As someone whose password for amazon is one of their horse's names and date of birth, I do understand horses, or thought I did until I read this book. Reading this book has altered my view considerably on how I regard my own horses and ponies and has allowed me to acknowledge what I have really always known, that they are all individuals, that there is a key for each and everyone of them and that we have to find it or if we can't, find the human being who can find it. As with relationships, there is an ideal horse or pony for each of us, one that we understand and can respect. There is a passage where I think it is deidre talks about the effect that riders have on horses and then the faults they have are made by the riders. That if someone rides a horse on a tight rein, it becomes shorter and shorter in movement and then this is seen as the horse's problem, when really it is totally manmade. The horses themselves are not over emotionalised, I think Jane Smiley has done a good job of seeing the world through a horse's eyes and recently I acquired a 15 year old welsh mare who had spent all her life in a big grassy space and thanks to this book, I was far more aware of how she felt, more aware of how to please her and more patient with her and with myself. I think she was lucky to arrive just after I read this book and it gave me the confidence to deal with her in a calm and thoughtful manner. Too many so called horse people scream and shout and there is another passage in the book where it says that horses don't like loud or edgy people and they don't. I've seen it time and time again in my own ponies. They take a step back. The louder the people get, the less co-operation the horses have for them. Many insights like that have crystallised what I think and rather than read dozens of 'How to ride, train, do dressage with etc' or even the rash of behaviour books on the market, this book says it all. Jane is not sentimental, she acknowleges that horses, like people, have to do a job, not always comfortably, not always in the best circumstances. The horses themselves acknowledge they have to do a job.
I approached this book with extreme caution as nearly everyhting I read on horses irritates me enormously as most of it is written by people with tunnel vision and a lack of empathy. I wish I read this sooner.
As for the human characters, they too are truly sympathetically drawn. Jane does not criticise, she merely lets them behave and be themselves. Rosalind and her affair was so realistically drawn and the end of it, so unexpected, so likely and her love for her husband who at no time was let of the hook by the author, he remained himself and so did Roz, they just learnt to appreciate each other. So much more realistic than the undying love stuff of other books. Joy is exactly right for depression and again well-drawn and not romanticised, including how it hurts those round her. Deidre is a memorable character.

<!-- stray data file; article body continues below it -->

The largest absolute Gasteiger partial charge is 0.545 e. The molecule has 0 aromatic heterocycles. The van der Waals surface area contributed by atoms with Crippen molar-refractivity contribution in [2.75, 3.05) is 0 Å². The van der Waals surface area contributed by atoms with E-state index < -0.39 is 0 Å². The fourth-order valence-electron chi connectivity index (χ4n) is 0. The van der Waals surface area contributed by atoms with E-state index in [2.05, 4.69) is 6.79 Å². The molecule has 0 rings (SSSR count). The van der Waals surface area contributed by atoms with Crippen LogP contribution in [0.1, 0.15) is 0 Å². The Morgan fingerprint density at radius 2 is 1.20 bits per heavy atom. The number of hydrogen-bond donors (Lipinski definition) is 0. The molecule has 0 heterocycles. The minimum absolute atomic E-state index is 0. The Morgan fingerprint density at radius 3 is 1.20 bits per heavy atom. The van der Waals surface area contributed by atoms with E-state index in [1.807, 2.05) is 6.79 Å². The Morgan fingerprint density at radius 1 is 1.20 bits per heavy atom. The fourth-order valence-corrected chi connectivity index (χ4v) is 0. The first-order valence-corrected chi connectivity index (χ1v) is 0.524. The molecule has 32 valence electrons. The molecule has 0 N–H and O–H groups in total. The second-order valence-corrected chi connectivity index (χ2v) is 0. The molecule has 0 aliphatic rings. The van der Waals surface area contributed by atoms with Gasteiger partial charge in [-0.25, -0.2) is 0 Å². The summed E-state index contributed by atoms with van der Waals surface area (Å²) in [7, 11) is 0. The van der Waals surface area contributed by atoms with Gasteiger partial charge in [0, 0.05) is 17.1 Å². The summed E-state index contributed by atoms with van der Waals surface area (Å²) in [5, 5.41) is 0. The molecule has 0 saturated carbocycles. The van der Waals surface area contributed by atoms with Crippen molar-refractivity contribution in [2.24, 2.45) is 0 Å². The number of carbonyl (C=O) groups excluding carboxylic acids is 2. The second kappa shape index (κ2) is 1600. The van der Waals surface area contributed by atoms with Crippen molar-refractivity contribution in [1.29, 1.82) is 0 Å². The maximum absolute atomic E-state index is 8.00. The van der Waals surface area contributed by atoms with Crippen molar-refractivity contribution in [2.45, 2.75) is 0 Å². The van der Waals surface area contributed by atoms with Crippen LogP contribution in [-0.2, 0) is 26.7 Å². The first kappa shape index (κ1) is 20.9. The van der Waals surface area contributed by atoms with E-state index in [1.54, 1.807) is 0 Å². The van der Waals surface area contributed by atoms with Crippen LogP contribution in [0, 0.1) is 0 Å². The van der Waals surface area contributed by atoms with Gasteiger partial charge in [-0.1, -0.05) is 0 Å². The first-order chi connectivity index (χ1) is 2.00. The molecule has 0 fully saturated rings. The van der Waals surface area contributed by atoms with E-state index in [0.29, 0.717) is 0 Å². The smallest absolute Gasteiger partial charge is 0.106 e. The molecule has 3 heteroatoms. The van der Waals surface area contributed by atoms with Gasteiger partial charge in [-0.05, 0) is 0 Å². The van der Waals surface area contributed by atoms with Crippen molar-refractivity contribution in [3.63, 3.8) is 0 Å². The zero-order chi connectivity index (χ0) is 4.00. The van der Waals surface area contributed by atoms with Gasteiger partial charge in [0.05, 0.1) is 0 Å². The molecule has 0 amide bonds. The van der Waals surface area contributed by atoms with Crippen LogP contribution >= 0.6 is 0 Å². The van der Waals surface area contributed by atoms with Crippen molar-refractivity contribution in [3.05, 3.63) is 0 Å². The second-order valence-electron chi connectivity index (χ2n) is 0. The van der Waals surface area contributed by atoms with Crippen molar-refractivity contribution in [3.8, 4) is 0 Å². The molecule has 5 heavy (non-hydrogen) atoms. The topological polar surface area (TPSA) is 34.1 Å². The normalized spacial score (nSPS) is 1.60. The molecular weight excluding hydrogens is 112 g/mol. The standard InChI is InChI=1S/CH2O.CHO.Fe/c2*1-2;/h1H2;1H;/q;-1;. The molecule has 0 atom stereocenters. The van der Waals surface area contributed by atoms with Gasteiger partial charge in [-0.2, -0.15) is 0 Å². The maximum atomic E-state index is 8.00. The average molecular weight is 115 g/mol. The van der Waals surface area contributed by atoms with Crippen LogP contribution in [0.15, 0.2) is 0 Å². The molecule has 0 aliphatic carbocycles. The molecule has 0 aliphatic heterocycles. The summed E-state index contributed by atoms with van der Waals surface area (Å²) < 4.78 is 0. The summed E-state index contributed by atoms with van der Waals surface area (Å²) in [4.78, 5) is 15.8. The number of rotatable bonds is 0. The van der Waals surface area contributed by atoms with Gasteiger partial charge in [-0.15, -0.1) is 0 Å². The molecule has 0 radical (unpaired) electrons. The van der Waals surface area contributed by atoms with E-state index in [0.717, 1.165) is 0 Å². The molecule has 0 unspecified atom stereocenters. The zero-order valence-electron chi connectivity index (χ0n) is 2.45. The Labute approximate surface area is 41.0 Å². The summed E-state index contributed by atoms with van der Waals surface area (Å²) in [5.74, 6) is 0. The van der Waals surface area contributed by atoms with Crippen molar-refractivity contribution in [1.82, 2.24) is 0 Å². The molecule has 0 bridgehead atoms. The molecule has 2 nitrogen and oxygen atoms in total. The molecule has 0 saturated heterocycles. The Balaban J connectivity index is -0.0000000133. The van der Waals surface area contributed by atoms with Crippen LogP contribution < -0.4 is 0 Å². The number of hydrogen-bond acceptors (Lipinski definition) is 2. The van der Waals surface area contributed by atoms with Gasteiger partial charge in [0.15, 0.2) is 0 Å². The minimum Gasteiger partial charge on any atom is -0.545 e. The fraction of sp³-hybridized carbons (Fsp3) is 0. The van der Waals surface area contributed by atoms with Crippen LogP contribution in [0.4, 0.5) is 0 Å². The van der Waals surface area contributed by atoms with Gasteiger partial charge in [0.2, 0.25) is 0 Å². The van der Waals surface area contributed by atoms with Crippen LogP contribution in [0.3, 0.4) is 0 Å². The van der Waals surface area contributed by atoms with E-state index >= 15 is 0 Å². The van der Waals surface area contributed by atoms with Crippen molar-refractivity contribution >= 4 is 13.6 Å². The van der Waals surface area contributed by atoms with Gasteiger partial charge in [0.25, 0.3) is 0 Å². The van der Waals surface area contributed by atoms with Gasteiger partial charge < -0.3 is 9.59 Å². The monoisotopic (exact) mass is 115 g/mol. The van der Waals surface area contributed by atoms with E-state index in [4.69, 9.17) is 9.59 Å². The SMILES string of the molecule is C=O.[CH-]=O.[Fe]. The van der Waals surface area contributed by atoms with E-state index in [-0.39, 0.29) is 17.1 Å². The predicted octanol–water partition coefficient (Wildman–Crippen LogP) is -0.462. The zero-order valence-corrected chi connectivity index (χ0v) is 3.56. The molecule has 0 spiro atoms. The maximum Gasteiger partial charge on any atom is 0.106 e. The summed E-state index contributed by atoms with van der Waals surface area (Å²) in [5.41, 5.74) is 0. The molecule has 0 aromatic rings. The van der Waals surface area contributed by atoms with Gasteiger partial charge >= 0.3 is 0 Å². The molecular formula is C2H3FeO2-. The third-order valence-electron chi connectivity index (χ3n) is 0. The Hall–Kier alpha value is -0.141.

I learnt a lot about american racing from this book as well. But I also learnt a lot about myself.
And finally I shall be writing out the passage on if you don't take responsibility for your own actions someone else takes responsibility for you and using it with problem teenagers. It is the single most sensible and obvious statement I have heard on dysfunctional behaviour and should be written large in schools and counselling surgeries.
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on 14 August 2002
A magnificent adventure into the world of American thoroughbred horseracing. Human characters, equine characters, all painted and explored with exquisite skill by a master of her art. Read this book and be delighted and surprised by the way in which the novel grabs you and turns pages as if it is a pot-boiling thriller, not a book covering a subject which is outside the scope of most people's day to day knowledge and experience.
Smiley is simply the best!
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on 23 June 2000
This is an addictive book, even for me and I know nothing about horses. She writes with Hemingway's gutsiness and Jane Austen's precision - it's wonderful.
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on 26 April 2011
Don't buy this book for your horse mad daughter...
Don't buy this book for your pony mad niece...
Don't buy this book for anyone of innocent mind, it would be highly unsuitable, as it is very adult in places.

I found the whole book a rather clinical, unenjoyable read. Books very rarely leave me cold, I try to find something good in every read but this particular novel left me freezing, it lacked any form of genuine emotional stimulus.

I found the animal cruelty horrific, and the emotionless descriptions of it inhumanly cold.

The human characters were unlikable and the emotion of both human and animal alike poorly written and lacking any genuine feel.

I imagine it would seem an interesting insight in to the equine world if you have no links to it, but as a horse owner and lover I found the book a real chore and struggled to finish it. If I had checked Horse Heaven out of the library it would have been returned unread, but having spent good money on buying this book I felt obliged to read it.

This book was more Horse Hell than 'Horse Heaven'
Suitable for readers age 18+ due to scenes of a sexual nature, and explicit animal cruelty.